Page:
The institutions are at a defining point
In March 2007 Ian Paisley and I sat side by side and announced the restoration of the political institutions. It was one of many historic little moments that have marked the peace process since 1994. It was an image that few ever thought they would see. The leader of the DUP – who, sledgehammer in hand, had pledged to smash Sinn Féin and oppose power sharing – doing a deal with Sinn Féin and agreeing to share power.
In the year that followed the genuine friendship that developed between Ian Paisley and Martin McGuinness was a constant surprise. However, beneath the surface of the DUP others in the leadership of that party and within its grassroots were far from happy. They felt increasingly disconnected from the new Ian Paisley.
The DUP was a party founded on religious intolerance, sectarianism, a belief in the domination of unionism, and a dogged opposition to ending discrimination and inequality. During the decades of conflict it openly colluded with unionist paramilitaries. More than once the DUP leadership led thousands of masked and marching men through the streets of Belfast and of towns across the North. For a time there was the Third Force. This morphed into Ulster Resistance, with its red berets and smuggled weapons from the apartheid South African regime.
But in March 2007, after long and difficult negotiations, all of that was set aside as Ian Paisley committed his party to ‘support and participate fully in government’. This was he said a ‘binding resolution’ and the DUP is ‘committed to playing a full part in all the institutions and delivering the best future.’
The real politick of the peace process had forced a reluctant DUP leadership into agreeing to engage with the political institutions. Not because it had had a Road to Damascus conversion to power sharing but because Ian Paisley and Co. had come to realise that it was the price the DUP had to pay if it wanted to exercise power.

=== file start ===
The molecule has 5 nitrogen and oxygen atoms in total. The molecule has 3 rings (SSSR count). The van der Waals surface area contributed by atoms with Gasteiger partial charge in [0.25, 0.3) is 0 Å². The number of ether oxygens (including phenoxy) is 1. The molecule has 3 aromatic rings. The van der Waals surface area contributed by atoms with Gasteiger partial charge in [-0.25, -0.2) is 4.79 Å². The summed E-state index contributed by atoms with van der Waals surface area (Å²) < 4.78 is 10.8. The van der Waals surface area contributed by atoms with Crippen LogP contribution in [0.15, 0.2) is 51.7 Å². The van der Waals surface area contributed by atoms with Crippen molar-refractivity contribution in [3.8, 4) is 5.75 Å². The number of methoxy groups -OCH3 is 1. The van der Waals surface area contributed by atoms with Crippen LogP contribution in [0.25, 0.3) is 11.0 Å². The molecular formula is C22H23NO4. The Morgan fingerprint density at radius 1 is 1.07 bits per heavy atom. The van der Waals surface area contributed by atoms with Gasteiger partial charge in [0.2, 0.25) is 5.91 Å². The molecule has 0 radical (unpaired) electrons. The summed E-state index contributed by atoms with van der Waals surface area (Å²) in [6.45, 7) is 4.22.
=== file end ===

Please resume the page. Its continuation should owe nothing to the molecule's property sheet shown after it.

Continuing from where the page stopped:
A year later Ian Paisley was gone – removed as leader by the party he had founded and led for almost four decades. In the years since then the DUP has adopted a negative approach to many important issues facing the Executive. At times there has been a calculated and tactical refusal by it to work the Executive in an inclusive, collective and partnership way. Its attitude in government has often been marked by an arrogance that ignores the rights of others.
Sinn Féin has kept faith with the political institutions because we are mandated to do so. For almost ten years Martin McGuinness and our Assembly team have navigated a way through a number of crises and scandals. A lot of good work has been done by the Executive and the Assembly and significant progress has been made on many issues, including on cross border and all-Ireland matters.
On other issues there has been little or no progress. I'm thinking here of the long standing absence of a Bill of Rights.
There has also been a shameful lack of respect accorded to the Irish language and to those citizens who wish to live their lives through Gaeilge. The DUP refuse to agree the introduction and implementation of an Acht na Gaeilge. In more recent months decisions by the Minister for Education have undermined the progress that has been made. The reprehensible decision on the eve of Christmas to cut funding for the Líofa programme is just one example of this. This so-called efficiency saving of £50,000 from one Irish language programme has to be seen in the context of the DUP decision to increase funding for orange marching bands. This disgraceful decision has caused justifiable outrage.
Among other examples of DUP messing have been the decision to renege on the Programme for Government commitment on the Long Kesh site; the DUP’s resistance to the legacy and truth recovery mechanisms of the Stormont House agreement; and the Project Eagle debacle.